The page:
Tommy Wright as the next Dundee United manager was always going to be a non-starter. On this occasion, at least.
He wasn’t approached and he didn’t let it be known he wanted to be.
But the Northern Irishman’s name deserves one last mention in relation to the two-week process of replacing Robbie Neilson at Tannadice that has now reached its conclusion.
Of all the managerial departures during the coronavirus period north and south of the border, only two have precipitated supporter reaction bordering on grief.
One was Wright’s from St Johnstone.
Micky Mellon leaving Tranmere Rovers.
You could substitute the words Tommy Wright and St Johnstone for Micky Mellon and Tranmere and the online tributes that have been popping up from Merseyside would fit seamlessly –
“I am absolutely gutted if Micky Mellon is going. He has given us so much. His proven record in helping build players. His passion. I don’t know what to say.”
“Sounds like Micky Mellon is on his way to Dundee United. I for one wish him all the best. He brought the feel good factor back to Tranmere. He’ll leave a legend and be welcome back anytime. Thanks for everything Micky!”
“Thank you Micky Mellon. The greatest manager I’ve ever seen grace Tranmere and I can’t see us having a better one any time soon. Legend.”
Wright and Mellon – different countries, different leagues, different achievements but the same level of impact in their time in charge and the same mixed emotions of despair, affection and respect in the fanbase as they say their farewells.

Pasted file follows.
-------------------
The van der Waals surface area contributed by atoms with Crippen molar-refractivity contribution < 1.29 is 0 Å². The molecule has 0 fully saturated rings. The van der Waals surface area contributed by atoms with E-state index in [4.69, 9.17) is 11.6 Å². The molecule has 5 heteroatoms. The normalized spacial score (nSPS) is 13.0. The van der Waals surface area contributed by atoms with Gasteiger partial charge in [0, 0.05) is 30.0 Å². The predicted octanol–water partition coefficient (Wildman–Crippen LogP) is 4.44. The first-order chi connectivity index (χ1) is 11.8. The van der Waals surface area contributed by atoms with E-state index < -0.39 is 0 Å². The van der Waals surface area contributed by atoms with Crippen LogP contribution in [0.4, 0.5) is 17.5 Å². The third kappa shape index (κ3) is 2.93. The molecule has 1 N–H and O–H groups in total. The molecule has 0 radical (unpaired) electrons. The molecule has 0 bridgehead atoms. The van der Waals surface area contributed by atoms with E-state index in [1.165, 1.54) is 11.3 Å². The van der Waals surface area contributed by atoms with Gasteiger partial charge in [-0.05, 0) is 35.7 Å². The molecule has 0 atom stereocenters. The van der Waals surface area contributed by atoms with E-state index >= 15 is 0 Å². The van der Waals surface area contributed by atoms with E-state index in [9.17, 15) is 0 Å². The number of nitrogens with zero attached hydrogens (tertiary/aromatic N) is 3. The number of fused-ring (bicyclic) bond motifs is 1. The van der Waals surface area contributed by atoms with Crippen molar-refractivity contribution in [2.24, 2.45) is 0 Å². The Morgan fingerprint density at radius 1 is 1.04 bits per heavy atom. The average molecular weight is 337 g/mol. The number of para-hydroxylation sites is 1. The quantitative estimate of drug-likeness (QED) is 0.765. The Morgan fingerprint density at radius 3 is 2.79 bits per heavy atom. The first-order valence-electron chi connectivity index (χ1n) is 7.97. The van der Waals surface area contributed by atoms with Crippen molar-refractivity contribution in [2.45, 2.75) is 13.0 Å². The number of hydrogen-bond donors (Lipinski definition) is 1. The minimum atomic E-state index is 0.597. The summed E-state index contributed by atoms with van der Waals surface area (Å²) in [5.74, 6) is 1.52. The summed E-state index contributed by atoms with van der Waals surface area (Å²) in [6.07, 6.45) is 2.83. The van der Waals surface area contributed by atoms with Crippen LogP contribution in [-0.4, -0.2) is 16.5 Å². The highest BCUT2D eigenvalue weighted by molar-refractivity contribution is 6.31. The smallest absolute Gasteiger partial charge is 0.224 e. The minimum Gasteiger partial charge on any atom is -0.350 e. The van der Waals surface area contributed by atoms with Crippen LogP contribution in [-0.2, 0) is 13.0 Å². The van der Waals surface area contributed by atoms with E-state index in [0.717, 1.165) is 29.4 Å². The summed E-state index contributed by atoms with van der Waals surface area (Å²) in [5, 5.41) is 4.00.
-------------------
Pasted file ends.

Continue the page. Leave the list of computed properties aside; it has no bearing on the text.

Speak to Mellon’s former players and, again, the parallels with Wright in the wake of his Perth exit are obvious.
A fair summing up of the Scotsman would appear to be a leader of men who can strip winning football matches back to its barest, enduring essentials. Old school but open-minded to new ways.
What happens over the next few months at Tannadice – hopefully next few years – will show if not having a detailed working knowledge of Scottish football is as big an obstacle to success as many people in our game would have you believe. It is the one big question mark that hangs over the appointment. That and how much strengthening this recently promoted United squad requires to be competitive in the top flight.
Any manager who gets put in the ‘greatest ever’ category of the club he has just left, though, has got better than a fighting chance, I would suggest.